With the pressure to cut costs without sacrificing quality, certain aspects of legal work are increasingly likely to be automated, outsourced, or undertaken by paralegals or other non-lawyers. The question of supervision has therefore never been more relevant.
However, it’s not just junior and unqualified staff who need supervision – what about solicitors who are dealing with a transaction that is new to them? Or the experienced legal executive who may have been making the same mistakes for years?
Without the proper policies, systems, and training in place, your firm could be left open to the risk of complaints, loss of business, and disciplinary action. With the SRA’s move to entity-based regulation, partners or sole practitioners are now to be held responsible for omissions and mistakes made by unsupervised staff – whatever their level.
Managing Partner's new report, Supervision in Law Firms, will help you understand and implement the systems you must have in place to ensure that everyone in your firm is properly supervised in compliance with the SRA’s rules on supervision.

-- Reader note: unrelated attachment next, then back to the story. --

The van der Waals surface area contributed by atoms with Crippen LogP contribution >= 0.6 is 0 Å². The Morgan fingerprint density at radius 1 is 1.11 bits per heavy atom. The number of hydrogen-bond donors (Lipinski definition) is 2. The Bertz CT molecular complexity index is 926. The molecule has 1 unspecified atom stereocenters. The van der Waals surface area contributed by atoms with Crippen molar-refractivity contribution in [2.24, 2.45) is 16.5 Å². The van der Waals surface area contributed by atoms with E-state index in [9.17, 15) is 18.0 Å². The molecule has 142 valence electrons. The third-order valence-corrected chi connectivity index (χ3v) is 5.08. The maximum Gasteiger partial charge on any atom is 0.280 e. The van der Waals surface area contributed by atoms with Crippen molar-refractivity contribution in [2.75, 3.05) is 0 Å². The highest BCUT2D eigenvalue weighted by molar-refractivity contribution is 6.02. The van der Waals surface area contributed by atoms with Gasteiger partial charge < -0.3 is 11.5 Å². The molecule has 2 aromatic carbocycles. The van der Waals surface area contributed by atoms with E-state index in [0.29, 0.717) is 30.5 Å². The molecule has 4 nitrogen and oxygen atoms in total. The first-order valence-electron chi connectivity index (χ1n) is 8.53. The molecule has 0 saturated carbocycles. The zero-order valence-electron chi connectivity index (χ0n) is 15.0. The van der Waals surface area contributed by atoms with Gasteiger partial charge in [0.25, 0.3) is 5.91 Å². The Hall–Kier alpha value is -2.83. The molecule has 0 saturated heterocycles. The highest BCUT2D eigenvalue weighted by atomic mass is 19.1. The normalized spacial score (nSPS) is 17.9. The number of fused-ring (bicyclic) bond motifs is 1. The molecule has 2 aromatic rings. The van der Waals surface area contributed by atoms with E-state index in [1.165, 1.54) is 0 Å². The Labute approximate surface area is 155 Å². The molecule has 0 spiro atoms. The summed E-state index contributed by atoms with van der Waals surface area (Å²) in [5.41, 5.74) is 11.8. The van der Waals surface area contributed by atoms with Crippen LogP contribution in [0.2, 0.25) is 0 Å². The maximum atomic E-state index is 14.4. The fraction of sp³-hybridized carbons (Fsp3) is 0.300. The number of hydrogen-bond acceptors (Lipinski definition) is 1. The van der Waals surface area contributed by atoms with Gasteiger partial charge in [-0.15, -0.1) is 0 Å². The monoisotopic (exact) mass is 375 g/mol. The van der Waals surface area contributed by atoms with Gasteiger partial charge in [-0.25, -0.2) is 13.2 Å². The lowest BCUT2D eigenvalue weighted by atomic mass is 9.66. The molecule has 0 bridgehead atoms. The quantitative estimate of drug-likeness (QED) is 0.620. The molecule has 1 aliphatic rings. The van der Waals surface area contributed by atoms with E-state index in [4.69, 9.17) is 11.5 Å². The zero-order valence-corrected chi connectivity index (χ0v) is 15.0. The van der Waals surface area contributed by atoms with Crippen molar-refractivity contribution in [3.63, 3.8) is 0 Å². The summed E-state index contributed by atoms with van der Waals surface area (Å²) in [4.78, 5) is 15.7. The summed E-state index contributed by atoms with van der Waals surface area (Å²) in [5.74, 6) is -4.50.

- Examines the real benefits of effective supervision and what you can do to implement effective risk management, practices and procedures
- Contains practical material such as checklists which you can follow and implement immediately
- Features contributions from experts such as: Tony Guise, director at Guise Solicitors and SDT defence lawyer; Andrew Hopper QC; Alison Matthews, director at regulatory compliance consultancy Alison Matthews Consulting Ltd; and Frank Maher of Legal Risk LLP
- Gives a thorough breakdown of high level SRA rules and guidance, with easy-to-follow steps
- Discusses the future of the legal market, including the imminent CPD changes and training requirements and SRA proposals to ease the burden of compliance
Chapter 1: Why is the supervision issue so important today?
Chapter 2: Who needs supervising?
Chapter 3: The legal and regulatory requirements
Chapter 4: Technology matters
Chapter 5: The role of the supervisor
Chapter 6: Non-lawyers, reserved legal activities, and privilege
Chapter 7: The risks and implications of lack of supervision
Chapter 8: Supervision practices and procedures
Chapter 9: What does the future hold?Check our Executive Summary and full table of contents here